Louisiana Residents Protest Church for Defying Coronavirus Gatherings Ban to Hold Service: 'God Don't Like Stupid'

Protests have mounted against a Louisiana pastor who continues to defy public health measures during the COVID-19 pandemic by repeatedly holding large church services.

Rev. Tony Spell of the Life Tabernacle Church in Central, Louisiana was arrested and issued with multiple misdemeanor charges Tuesday for holding services despite Governor John Bel Edwards issuing orders requiring residents to stay home and prohibiting gatherings of more than 10 people. Services at the church resumed the same evening Spell was arrested.

Spell has insisted that parishioners who attend the services, which have exceeded 1,000 people, are not in danger because the virus is "politically motivated." Protesters have recently started to appear outside the church, located in a suburb of Baton Rouge.

One protester at the Tuesday night service held a sign that read "God don't like stupid," while another spoke out against the large gatherings by aiming a bullhorn at parishioners, according to The Associated Press.

Church goers
Despite dire warnings that they could be hastening the spread of disease, a number of U.S. churches have refused to abide by bans on large public gatherings during the COVID-19 pandemic. Getty

Local comedian Lance Woolie, who uses the name "Lance Knippers," streamed a live protest of the church to Facebook on Sunday morning. The video shows Woolie wearing a makeshift hazmat suit and wielding a bullhorn while reciting Bible passages and referring to the church as a "cult."

"You have doctors telling you to stay home and slow the spread, and you have a pastor that's like, 'Let's get together and celebrate,'" Woolie told The Livingston Parish News. "I understand the role of the church, but I wanted to make an example."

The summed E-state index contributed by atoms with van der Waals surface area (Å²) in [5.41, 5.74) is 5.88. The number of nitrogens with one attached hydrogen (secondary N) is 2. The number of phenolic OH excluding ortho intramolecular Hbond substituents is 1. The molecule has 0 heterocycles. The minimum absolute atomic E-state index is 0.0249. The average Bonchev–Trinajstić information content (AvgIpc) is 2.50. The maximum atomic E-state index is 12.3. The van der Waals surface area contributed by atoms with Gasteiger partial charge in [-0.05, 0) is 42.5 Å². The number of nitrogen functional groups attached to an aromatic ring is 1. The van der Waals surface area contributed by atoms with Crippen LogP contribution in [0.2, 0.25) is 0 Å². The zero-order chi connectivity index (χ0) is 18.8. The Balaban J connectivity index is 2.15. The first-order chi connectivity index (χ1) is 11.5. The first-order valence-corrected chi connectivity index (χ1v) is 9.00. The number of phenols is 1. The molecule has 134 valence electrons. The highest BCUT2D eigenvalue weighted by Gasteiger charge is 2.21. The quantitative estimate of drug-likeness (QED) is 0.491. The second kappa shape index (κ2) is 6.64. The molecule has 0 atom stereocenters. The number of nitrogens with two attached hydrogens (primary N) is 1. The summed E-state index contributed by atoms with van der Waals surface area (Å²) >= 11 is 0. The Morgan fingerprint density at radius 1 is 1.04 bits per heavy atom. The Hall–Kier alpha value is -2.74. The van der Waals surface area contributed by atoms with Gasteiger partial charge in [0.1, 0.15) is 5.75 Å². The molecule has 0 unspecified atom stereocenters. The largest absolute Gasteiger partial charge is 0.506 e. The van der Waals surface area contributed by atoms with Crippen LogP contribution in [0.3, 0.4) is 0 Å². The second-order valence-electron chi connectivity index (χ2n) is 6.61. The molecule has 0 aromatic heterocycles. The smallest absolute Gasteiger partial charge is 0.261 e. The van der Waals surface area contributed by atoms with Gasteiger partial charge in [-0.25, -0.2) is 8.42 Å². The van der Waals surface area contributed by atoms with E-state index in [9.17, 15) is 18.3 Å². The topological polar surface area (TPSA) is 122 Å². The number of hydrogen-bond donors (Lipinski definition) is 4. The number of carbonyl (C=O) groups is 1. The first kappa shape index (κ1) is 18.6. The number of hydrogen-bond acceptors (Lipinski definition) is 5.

In a Wednesday Facebook post, the pastor said he would be holding a press conference to address the situation on Thursday. The briefing is set to include a message of support from former Alabama judge Roy Moore, who lost two campaigns for a U.S. Senate seat after news of his alleged sexual assaults of underage teens emerged.

Spell has claimed that he is being persecuted for being a Christian, insisting that his religious rights should take precedence over concerns about transmitting a potentially deadly disease.

"It's not a concern. The virus, we believe, is politically motivated. We hold our religious rights dear and we are going to assemble no matter what someone says," Spell told WAFB on March 17.

The pastor also claimed that the "anointed handkerchiefs" he offers at the church have the power to heal multiple diseases, suggesting that the handkerchiefs could also be effective against COVID-19.

"Cancers are healed here, people are healed of HIV in these services, and we believe that tonight, we're also going to pass out anointed handkerchiefs to people who may have a fear, who may have a sickness, and we believe that when those anointed handkerchiefs go, that healing virtue is going to go on them as well," said Spell.

Newsweek reached out the Life Tabernacle Church for comment but did not receive a response in time for publication.